Though most parents and students long to return to brick-and-mortar classrooms, Ohio should nevertheless plan for a future in which remote learning is more widespread. As we’ve seen, getting remote learning right is hard, whether it’s being done by e-schools or on the fly by traditional schools. At a basic level, families and students need the necessary computer hardware and internet access. Another piece of the puzzle is the capacity and know-how needed for schools to provide quality remote learning opportunities. The final piece is strong oversight and accountability. If policymakers can put the pieces together, a brighter future will emerge for students who need or want to learn at home.
Interdistrict open enrollment is the biggest school-choice program that practically nobody ever mentions, perhaps because it’s less conspicuous and more socially acceptable than its cousins, private school vouchers and public charter schools. But it could be doing so much more for the children of Ohio.
Essentially, open enrollment allows students to register and attend classes in a school district other than the one where they live. It’s popular, too. As the graph shows, more than 80,000 Ohio students availed themselves of the opportunity in 2018–19.
Figure 1: Annual student participation in interdistrict open enrollment 2003-2019
Don’t blame us at Fordham for its relative obscurity. Open enrollment crops up all the time in the Ohio Gadfly, and three years ago we published a report by professors Deven Carlson and Stéphane Lavertu that analyzed its academic impact. They found that open-enrolling over multiple years is linked to test-score gains, albeit modest ones, and that Black open enrollees especially benefit. Open enrollment throughout high school also boosts the odds of on-time graduation.
Earlier this month, a Fordham policy brief recommended that Ohio shift away from a punitive, top-down school accountability system to one focused on transparency and school choice. As part of that, we proposed requiring every district in the state to participate in open enrollment, which is not the case today. Currently, each local school board decides whether its district will take part and, if so, whether it will admit students from any Ohio district or only from adjacent districts. Each participating district also decides how many transfer students it can accommodate and establishes a fair process for admitting them (it can’t cherry pick). That’s pretty much it.
Given how many districts participate, that process must not be too stressful. In recent years, 70 percent of districts accepted students from anywhere in the state and another 10 percent welcomed pupils from neighboring districts. But participation isn’t what most people would call equitable. Figure 2 helps visualize it:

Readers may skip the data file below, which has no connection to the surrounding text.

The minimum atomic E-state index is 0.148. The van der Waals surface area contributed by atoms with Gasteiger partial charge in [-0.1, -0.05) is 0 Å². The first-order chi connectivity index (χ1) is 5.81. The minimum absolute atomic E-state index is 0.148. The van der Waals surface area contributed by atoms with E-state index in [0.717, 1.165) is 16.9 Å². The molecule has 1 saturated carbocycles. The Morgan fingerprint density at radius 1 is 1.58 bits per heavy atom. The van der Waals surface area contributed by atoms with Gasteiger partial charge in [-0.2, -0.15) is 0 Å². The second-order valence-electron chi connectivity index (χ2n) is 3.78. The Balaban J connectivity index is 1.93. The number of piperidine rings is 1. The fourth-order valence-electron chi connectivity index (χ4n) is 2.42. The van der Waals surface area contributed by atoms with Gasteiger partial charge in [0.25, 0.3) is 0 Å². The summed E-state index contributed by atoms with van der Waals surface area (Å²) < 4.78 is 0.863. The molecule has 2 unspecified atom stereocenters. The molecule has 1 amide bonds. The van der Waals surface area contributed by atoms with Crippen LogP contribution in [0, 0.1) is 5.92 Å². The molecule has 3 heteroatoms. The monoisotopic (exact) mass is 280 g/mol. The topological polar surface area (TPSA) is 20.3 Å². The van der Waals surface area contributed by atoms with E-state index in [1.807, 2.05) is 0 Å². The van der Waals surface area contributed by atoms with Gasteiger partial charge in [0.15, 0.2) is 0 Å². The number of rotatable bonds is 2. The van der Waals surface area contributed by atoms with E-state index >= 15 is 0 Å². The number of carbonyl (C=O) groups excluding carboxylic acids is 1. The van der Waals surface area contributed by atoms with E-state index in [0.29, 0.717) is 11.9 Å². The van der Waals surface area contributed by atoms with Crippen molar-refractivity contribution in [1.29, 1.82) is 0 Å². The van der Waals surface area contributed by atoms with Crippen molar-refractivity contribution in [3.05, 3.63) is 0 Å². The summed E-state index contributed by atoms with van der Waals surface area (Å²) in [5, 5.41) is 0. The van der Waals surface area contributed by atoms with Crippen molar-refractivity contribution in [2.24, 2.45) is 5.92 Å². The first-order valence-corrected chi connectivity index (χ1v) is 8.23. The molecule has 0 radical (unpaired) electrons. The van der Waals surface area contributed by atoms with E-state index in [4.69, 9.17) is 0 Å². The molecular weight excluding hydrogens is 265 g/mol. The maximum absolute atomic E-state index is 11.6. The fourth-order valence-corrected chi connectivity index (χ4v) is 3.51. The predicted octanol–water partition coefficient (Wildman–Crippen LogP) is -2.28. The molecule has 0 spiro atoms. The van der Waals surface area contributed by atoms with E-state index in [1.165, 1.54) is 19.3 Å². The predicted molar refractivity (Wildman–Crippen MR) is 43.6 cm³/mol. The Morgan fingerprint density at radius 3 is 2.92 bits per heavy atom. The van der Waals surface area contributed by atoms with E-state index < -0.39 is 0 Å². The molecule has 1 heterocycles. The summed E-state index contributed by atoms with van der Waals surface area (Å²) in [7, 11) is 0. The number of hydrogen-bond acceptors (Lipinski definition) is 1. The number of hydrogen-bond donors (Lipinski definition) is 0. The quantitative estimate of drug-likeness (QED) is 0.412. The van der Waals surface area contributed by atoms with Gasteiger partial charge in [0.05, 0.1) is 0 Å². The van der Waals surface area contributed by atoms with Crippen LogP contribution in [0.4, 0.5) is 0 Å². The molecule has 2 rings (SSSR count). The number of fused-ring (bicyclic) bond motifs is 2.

Figure 2: Ohio school districts by open-enrollment status 2013-14 school year
While the map’s a few years old, the picture it shows is true today: Across huge swaths of the state, nearly every school system participates. But look again and you will see that, around Ohio’s major cities, it’s a different story. Their choice-hostile neighbors, mostly prosperous suburban school districts, are at the crux of Fordham’s recommendation. Consistent with the research of Carlson and Lavertu, we believe that Ohio’s most disadvantaged students—many of whom live in cities surrounded by districts walled off to open enrollment—could benefit from access to more public school choice.
It’s easy for districts to opt into open enrollment. The question is why so many suburban districts, one of which I live in, don’t roll out the welcome mat.
A legitimate objection to open borders is “we’re completely full.” Some suburban school districts are fast growing and their school buildings may well be full or nearly so. But surely that’s not true in every district (or every building) that has opted out of open enrollment. In any case, all we’re suggesting is that districts participate in open enrollment to the extent they have existing capacity. Participating districts would never be required to build a new school or expand an existing one. If the district has no openings, it simply doesn’t take any students that year.
The other usual objection to open enrollment is that it costs too much, and at first glance there’s something to this. The average amount spent per pupil in Ohio in 2018–19 was $12,472—including state, local, and federal revenues—but a student entering via open enrollment brings just $6,020, all of it state funds. Why would any districts take nonresident students? The answer lies in the difference between fixed and variable costs.
Suppose a third-grade elementary classroom in a non-participating district has eighteen students. This district generally aims for twenty-two pupils per class in grades three through five. Its per-pupil funding for its existing students already pays for the teacher, building administration, support staff, and other fixed costs. If the district opted into open enrollment and accepted four additional students, it would receive an additional $24,000 without likely increasing any fixed costs. As long as the variable cost of another student, such as purchasing textbooks or a Chromebook, is less than $6,000, the district still comes out ahead financially by taking part in open enrollment. Its own residents won’t have their taxes raised to “make up the difference” between the money an open-enrolling student brings with her and the average cost of education in the district.